The bill, officially the Agriculture Act of 2014, includes provisions for crop insurance, and helps the rural community with investments in hospitals, schools, affordable housing and broadband infrastructure and assists businesses developing biofuels, among other things, Obama said at Michigan State University in East Lansing before signing the bill.
"And it does all this while reforming agriculture programs by clamping down on loopholes" that pay farmers whether they plant crops or not and "saves taxpayers' hard-earned dollars" by supporting farmers when disaster strikes or prices drop.
After nearly four years of fighting between Democrats and Republicans, the five-year, $956.4 billion package passed Congress with broad bipartisan support. It was the first time Congress has approved a new farm bill since 2008.
The massive package includes a sweeping overhaul of federal farm and nutrition policies on what farmers grow, how food is packaged and sold and how the government helps the poor pay for their food.
While the bill doesn't include everything he, Democrats or Republicans wants, Obama said it was a "good sign" of Democrats and Republicans putting aside partisan differences to pass the bill.
Despite its name, the farm bill is "not just about helping farmers," Obama said. "It's creating more good jobs and gives more Americans a shot at opportunity."
Besides putting in place reforms, the farm bill "helps make sure American children don't go hungry," Obama said against a backdrop of farm equipment, produce and fruit.
Those who use the Supplemental Nutrition Assistance Program -- widely known as the food stamp program --do so because they need "a bridge to help them get through tough times," Obama said.
"They're not looking for a handout, they're looking for a hand up," he said.
The president said the majority of SNAP participants were children, the elderly and those with disabilities. In 2012, he said the food stamp program kept nearly 5 million people, including 2 million, out of poverty.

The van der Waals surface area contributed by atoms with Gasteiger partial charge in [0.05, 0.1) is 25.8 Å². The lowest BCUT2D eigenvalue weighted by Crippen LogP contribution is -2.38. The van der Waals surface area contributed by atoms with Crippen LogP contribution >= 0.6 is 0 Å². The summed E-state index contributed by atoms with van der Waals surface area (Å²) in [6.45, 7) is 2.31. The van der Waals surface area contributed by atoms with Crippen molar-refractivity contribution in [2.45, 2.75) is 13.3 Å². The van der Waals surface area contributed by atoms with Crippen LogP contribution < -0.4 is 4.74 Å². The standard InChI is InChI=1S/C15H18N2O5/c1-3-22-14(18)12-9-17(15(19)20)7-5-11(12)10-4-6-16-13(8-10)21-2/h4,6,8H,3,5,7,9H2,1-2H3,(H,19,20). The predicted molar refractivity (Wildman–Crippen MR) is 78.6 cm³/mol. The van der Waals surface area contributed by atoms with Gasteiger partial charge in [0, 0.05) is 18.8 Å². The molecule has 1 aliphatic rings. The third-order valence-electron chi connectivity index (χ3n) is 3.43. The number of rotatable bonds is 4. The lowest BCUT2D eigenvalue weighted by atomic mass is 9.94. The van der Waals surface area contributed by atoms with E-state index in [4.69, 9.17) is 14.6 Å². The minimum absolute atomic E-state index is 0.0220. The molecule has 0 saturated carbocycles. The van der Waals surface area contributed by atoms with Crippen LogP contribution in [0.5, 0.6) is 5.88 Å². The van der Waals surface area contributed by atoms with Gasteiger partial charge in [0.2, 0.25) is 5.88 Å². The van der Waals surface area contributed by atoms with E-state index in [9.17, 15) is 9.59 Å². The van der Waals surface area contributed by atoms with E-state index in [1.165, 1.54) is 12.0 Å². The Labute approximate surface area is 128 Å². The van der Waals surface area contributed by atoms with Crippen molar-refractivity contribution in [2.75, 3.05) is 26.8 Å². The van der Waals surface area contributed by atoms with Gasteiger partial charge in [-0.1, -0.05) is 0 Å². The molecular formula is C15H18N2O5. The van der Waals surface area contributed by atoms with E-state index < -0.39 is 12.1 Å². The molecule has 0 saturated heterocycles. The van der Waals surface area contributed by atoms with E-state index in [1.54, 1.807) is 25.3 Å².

He said any farm bill presented to him had to include "protections for vulnerable Americans. This bill does that."
Obama also used the bill-signing to tout his new "Made in Rural America" program to help expand markets for farm products worldwide.
The White House, in a release, said Obama directed his administration, working through the White House Rural Council, to lead a new "Made in Rural America" import and investment initiative. The initiative is tasked with bringing together federal resources to help rural businesses and leaders take advantage of new investment opportunities and access new customers and markets abroad.
Obama instructed the Rural Council -- working with the departments of Agriculture and Commerce, the Small Business Administration, the Export-Import Bank, the Office of the U.S. Trade Representative, and others -- to commit to connecting more rural businesses of all types to export information and aid through a comprehensive strategy during the next nine months.
Among other things, the strategy includes training sessions and conferences designed to connect investors with rural business leaders, promote rural exports and provide training and resources to local USDA Rural Development staff to counsel businesses on export opportunities and resources.
During his remarks, Obama said he had lunch with Detroit's new mayor, Mike Duggan.
"He told me that if there's one thing he wants everybody to know, it's that Detroit is open for business," Obama said.
The White House said it invited 50 members of Congress to the signing, but few attended, all Democrats.